The Morrison government has introduced staged changes to income tax thresholds, which — although not legislated according to gender — is having markedly different impacts on men and women, according to The Australia Institute.
The key findings
- In 2018–19, the benefit split between women and men is 47 per cent and 53 per cent.
- In 2024–25, about $11 billion will go to men and about $6 billion will go to women.
- The top 10 per cent of taxpayers get 31 per cent of the tax cut; of that, 23 per cent goes to men in the top 10 per cent, and 8 per cent goes to women in the top 10 per cent of taxpayers.
“Men are set to benefit the most from the government’s tax cuts. The final stage of the tax cuts due to come into effect in 2024–25 will see men get $2 in tax cuts for every dollar women get,” said senior economist Matt Grudnoff.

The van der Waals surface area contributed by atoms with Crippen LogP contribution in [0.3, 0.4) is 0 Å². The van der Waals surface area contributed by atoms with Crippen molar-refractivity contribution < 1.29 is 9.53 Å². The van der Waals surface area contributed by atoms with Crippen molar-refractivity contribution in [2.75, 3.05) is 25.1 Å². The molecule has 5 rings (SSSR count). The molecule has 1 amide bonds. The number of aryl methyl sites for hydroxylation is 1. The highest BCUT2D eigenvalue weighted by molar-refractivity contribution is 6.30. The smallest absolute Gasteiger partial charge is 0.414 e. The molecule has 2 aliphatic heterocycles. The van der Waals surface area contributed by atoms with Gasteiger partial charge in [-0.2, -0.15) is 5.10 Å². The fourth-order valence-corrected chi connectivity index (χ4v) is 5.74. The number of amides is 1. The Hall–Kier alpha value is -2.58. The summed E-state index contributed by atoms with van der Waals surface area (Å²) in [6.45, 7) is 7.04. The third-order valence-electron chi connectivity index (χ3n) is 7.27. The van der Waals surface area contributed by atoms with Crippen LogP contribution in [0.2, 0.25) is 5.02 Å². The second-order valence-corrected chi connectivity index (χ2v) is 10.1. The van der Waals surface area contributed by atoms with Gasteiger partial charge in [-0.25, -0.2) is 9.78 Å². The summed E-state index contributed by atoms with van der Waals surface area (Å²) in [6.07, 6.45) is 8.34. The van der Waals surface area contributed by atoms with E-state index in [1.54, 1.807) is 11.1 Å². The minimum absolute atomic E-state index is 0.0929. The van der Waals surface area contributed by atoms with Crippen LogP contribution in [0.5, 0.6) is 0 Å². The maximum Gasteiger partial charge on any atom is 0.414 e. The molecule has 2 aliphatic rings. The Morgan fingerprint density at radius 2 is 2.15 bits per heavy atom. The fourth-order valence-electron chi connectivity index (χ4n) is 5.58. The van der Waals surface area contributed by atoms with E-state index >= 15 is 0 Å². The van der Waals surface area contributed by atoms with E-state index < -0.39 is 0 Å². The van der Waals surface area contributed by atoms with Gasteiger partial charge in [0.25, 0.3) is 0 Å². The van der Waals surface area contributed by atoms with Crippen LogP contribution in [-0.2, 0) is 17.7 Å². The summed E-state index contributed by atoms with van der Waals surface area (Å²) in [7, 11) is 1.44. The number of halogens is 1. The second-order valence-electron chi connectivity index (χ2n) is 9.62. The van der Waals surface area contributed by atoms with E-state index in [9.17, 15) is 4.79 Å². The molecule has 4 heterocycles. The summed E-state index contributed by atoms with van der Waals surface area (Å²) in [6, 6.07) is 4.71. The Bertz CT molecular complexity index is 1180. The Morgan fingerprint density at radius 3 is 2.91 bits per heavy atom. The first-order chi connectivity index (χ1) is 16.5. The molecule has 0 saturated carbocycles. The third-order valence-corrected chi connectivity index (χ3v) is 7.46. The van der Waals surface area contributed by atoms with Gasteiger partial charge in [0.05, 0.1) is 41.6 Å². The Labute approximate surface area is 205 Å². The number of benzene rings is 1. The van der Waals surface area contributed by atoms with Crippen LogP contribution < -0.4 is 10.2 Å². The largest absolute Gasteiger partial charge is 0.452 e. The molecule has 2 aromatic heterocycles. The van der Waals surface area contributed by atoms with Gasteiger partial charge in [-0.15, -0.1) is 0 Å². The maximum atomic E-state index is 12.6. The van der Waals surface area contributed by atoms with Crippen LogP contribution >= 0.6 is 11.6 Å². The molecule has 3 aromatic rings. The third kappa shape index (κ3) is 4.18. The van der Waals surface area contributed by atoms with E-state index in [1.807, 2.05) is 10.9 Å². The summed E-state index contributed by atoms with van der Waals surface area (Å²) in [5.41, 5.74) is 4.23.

“The final stages of these tax cuts will further entrench gender inequality.”
With the slowing economy, The Australia Institute has advised for an intelligent fiscal stimulus now instead of waiting until 2024.
“With the slowing economy, the government needs to be clever with its fiscal stimulus. The tax cuts to high-income earners in 2024–25 are not well targeted and are too far off to help the economy right now,” Mr Grudnoff said.